“Play is often talked about as if it were a relief from serious learning. But for children, play is serious learning. Play is really the work of childhood.” – Mr. Fred Rogers
As adults, we often take play for granted. We can see it as a distraction or avoidance of doing difficult tasks and accomplishing goals. We seem to distinguish work and play by putting them into utterly different categories. However, as Mr. Rogers points out, there is no separation of the two in a child’s world. Introducing play into therapy invites a child to process and reflect on the challenges, hopes, and joys in that child’s life. Play Therapy is actually the exact opposite of distraction or avoidance of a situation or problem. Play in therapy may be one of the bravest and most vulnerable acts our children take.
An example of how impactful Play Therapy can be for a child:
Our son was 3 years old when our daughter was born. As parents and caregivers of multiple children can tell you, our daughter’s introduction was an adjustment for our son. At that time, our son responded to this transition with challenging behaviors, unreasonable requests, and lots of tears. It was an exhausting and overwhelming experience for the whole family. In those early days, during a moment of independent play, our son took his lego blocks and built three structures.
After he built the structures, I asked him to tell me about them, and he explained that he had built our family. I commented on the differences between them, and he explained that the figure in the middle (symmetrical and tall) was me, while to the left (wide and crowding the scene) was his Dad, and the other (narrow and wobbly) was himself. Noticing that there were only three figures, I pointed out that our family had four people, not three. At this point, our son replied, “I did not want to have another kid.”
Dr. Gary Landreth, one of the most well-known child therapists and researchers on Play Therapy, explains that “toys are like words by children, and play is their language” (Landreth, 2012, p. 12). In the story above about my son, he used lego blocks to share his thoughts and feelings about our family structure changes. Maybe an adult could have put into words their confusion, excitement, and fear. They could process these heavy feelings through conversations that include reflection and thought-provoking questions with another person. However, our son used toys (his words) to play out (communicate) what was going on inside his head and heart.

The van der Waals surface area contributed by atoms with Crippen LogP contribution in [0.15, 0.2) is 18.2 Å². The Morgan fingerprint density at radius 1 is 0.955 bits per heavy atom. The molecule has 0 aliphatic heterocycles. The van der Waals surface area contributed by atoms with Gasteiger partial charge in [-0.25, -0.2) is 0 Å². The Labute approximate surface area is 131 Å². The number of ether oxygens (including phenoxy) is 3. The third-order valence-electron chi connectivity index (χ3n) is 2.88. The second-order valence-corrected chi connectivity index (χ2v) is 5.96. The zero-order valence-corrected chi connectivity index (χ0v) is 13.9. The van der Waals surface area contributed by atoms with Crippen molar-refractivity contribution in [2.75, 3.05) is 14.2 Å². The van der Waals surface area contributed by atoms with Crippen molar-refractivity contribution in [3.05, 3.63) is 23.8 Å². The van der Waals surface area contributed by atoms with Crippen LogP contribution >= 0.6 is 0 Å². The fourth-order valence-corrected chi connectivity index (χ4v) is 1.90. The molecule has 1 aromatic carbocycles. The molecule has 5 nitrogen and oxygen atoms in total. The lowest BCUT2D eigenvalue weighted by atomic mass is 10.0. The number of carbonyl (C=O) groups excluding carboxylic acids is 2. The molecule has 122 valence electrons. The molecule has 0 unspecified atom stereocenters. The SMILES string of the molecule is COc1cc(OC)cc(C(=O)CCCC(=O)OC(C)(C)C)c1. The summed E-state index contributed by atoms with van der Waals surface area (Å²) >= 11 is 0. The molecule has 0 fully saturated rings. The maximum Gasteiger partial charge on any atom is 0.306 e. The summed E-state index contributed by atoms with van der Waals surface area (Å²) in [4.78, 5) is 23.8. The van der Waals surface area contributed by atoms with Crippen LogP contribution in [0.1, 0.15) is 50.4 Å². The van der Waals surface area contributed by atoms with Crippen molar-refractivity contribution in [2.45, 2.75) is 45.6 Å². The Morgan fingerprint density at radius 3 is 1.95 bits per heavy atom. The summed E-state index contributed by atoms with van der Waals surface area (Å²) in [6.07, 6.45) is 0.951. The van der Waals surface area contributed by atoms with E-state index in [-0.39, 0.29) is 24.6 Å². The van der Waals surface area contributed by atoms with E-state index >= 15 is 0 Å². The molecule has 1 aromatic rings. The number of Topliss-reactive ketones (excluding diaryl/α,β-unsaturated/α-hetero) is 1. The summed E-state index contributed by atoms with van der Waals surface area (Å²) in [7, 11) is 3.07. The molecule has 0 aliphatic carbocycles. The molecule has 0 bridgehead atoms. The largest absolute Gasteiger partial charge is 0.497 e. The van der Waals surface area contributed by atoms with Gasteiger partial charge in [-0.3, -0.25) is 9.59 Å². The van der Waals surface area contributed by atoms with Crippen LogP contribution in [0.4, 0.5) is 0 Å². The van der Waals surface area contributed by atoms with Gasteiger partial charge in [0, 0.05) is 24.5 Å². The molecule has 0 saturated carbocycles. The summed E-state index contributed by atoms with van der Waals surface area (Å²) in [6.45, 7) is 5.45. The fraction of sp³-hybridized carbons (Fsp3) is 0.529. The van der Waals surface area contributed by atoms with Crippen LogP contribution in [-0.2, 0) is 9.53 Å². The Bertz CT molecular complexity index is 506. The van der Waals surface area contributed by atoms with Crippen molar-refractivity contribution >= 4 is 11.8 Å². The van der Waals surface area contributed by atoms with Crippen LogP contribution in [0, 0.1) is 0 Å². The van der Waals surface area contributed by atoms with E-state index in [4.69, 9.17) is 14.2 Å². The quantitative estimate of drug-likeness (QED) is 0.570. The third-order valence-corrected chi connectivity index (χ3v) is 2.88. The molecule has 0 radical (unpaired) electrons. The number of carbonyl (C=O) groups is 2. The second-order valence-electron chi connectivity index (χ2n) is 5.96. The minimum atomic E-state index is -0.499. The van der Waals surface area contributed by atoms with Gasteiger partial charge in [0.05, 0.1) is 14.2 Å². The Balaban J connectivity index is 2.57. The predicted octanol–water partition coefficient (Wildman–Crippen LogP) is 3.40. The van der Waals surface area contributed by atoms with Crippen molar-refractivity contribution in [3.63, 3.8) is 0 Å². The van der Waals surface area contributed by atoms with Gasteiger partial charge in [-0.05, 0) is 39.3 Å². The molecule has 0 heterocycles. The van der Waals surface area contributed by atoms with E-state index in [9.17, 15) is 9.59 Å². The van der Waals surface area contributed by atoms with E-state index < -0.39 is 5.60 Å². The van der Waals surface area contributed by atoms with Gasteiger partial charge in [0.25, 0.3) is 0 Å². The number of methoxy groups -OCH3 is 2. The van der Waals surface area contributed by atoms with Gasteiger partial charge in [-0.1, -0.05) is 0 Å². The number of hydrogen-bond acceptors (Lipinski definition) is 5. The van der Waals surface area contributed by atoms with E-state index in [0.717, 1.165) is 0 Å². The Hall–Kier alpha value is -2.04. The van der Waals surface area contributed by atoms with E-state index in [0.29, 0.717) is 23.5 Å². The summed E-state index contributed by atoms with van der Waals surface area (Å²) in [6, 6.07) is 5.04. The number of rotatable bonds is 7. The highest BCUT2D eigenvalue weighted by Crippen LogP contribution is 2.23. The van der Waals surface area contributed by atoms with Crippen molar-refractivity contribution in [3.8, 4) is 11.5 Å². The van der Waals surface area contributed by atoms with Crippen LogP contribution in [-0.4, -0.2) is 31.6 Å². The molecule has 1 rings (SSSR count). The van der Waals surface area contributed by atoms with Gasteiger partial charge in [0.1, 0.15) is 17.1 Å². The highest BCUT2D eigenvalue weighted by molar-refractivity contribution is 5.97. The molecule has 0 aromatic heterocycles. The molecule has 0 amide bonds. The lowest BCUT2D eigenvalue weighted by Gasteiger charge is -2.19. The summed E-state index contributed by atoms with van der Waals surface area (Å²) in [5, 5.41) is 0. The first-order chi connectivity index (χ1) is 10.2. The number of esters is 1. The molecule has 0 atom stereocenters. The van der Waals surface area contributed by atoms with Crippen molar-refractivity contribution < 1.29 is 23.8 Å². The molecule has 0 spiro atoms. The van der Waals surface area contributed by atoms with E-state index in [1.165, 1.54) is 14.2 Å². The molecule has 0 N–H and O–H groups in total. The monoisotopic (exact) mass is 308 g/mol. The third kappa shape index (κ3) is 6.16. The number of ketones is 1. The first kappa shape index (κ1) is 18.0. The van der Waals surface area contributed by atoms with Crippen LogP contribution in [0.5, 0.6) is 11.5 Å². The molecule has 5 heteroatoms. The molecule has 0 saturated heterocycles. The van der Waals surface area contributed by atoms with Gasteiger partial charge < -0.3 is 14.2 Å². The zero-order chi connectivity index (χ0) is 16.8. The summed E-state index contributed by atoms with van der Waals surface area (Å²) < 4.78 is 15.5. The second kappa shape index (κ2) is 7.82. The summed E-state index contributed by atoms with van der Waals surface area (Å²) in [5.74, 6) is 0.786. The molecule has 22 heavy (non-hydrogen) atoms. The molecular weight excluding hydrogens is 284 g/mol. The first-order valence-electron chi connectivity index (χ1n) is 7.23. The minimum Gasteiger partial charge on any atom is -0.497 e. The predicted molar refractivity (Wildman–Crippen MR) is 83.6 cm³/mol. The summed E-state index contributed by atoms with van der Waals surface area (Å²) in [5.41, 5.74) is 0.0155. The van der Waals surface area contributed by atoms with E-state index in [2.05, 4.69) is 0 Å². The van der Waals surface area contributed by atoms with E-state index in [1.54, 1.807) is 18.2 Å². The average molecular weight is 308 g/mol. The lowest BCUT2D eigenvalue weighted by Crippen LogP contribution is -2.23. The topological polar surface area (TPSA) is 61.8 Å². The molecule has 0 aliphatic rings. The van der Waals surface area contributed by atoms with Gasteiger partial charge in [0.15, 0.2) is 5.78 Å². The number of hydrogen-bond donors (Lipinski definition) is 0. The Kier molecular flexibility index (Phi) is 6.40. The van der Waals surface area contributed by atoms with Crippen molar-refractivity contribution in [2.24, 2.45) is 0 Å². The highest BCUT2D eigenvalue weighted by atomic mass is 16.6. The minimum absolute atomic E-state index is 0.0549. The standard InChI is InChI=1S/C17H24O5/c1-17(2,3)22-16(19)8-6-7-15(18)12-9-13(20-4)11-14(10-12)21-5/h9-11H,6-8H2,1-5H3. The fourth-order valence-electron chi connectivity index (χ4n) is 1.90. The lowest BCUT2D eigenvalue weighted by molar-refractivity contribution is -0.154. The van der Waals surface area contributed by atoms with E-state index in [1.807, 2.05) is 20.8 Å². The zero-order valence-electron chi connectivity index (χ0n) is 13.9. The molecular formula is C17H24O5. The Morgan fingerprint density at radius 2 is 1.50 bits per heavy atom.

Children use play every day to:
- Relieve stress and tension
- Engage with their world, and
- Communicate with those around them.
Games and activities are applied in classrooms and extracurricular settings all the time to help children navigate life. Therefore, it only makes sense that play would be a crucial component found in child counseling rooms. While many adults can engage in talk therapy and work through their thoughts, feelings, and experiences through verbal communication, children are still developing those skills.
Play Therapy, therefore, helps children:
- Learn about emotions
- How to communicate feelings, and
- How to cope when emotions become overwhelming.
While Play Therapy is an approach best suited for children between the ages of 3 and 12, using play in therapy sessions can be beneficial and useful for all ages. It allows children, teens, and adults to be creative and free from normal modes of communication in the process of therapeutic growth. And since play is universal, it allows us to tap into our shared humanity and connect us across cultural differences.
Types of Play
Play in therapy can, at times, be non-directive, where an individual is allowed the freedom to use the toys and items in a session as they see fit within the appropriate limits set by the therapist. This type of play will enable individuals to problem-solve and express themselves using their innate abilities and interests. Non-directive play is much like the above lego example with my son. Play can also be directive, where the therapist chooses games or activities that they feel will best support the child’s therapeutic growth. While either approach is effective, each requires a nurturing, non-judgmental, and safe relationship with their therapist.
I am continually inspired by the growth and therapeutic developments I witness in my younger clients. I have seen children practice vulnerability, gain insight, and develop coping skills through the simple act of play. I can also happily report that over time, and with much more lego building, my son accepted his baby sister. Today, they love each other deeply, and now have one another to play with!
While child therapists may use Play Therapy techniques, to officially call oneself a Registered Play Therapist (RPT), you must complete years of educational training and supervision to obtain a certification through the American Play Therapy Association. I am currently working towards certification and hope to have it in 2021.
I provide both non-directive and directive play in sessions, providing access to toys, games, and supplies for my clients. If you would like a free 15-minute consultation, please – click here.